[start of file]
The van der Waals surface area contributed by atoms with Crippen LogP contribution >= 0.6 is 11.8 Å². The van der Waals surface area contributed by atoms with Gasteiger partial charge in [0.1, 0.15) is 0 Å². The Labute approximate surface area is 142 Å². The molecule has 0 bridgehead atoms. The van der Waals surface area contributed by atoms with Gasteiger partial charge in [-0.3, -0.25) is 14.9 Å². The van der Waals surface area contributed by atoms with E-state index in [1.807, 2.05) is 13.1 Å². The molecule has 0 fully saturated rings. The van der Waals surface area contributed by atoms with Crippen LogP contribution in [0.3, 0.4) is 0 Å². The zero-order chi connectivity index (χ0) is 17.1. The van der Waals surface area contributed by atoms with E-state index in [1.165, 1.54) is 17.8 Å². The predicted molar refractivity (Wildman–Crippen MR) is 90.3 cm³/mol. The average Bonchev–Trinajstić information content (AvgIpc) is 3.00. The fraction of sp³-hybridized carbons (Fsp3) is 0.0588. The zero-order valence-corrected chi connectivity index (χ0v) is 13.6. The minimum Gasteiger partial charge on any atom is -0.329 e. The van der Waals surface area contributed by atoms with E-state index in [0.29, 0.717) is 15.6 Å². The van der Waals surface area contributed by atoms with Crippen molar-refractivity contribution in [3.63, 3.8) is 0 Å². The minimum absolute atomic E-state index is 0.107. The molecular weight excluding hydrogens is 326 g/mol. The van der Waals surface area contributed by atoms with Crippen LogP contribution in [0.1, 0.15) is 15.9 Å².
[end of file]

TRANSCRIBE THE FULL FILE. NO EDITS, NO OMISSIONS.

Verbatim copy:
The van der Waals surface area contributed by atoms with Crippen LogP contribution >= 0.6 is 11.8 Å². The van der Waals surface area contributed by atoms with Gasteiger partial charge in [0.1, 0.15) is 0 Å². The Labute approximate surface area is 142 Å². The molecule has 0 bridgehead atoms. The van der Waals surface area contributed by atoms with Gasteiger partial charge in [-0.3, -0.25) is 14.9 Å². The van der Waals surface area contributed by atoms with E-state index in [1.807, 2.05) is 13.1 Å². The molecule has 0 fully saturated rings. The van der Waals surface area contributed by atoms with Crippen LogP contribution in [0.3, 0.4) is 0 Å². The zero-order chi connectivity index (χ0) is 17.1. The van der Waals surface area contributed by atoms with E-state index in [1.165, 1.54) is 17.8 Å². The predicted molar refractivity (Wildman–Crippen MR) is 90.3 cm³/mol. The average Bonchev–Trinajstić information content (AvgIpc) is 3.00. The fraction of sp³-hybridized carbons (Fsp3) is 0.0588. The zero-order valence-corrected chi connectivity index (χ0v) is 13.6. The minimum Gasteiger partial charge on any atom is -0.329 e. The van der Waals surface area contributed by atoms with E-state index in [0.29, 0.717) is 15.6 Å². The van der Waals surface area contributed by atoms with Crippen molar-refractivity contribution in [3.63, 3.8) is 0 Å². The minimum absolute atomic E-state index is 0.107. The molecular weight excluding hydrogens is 326 g/mol. The van der Waals surface area contributed by atoms with Crippen LogP contribution in [0.1, 0.15) is 15.9 Å².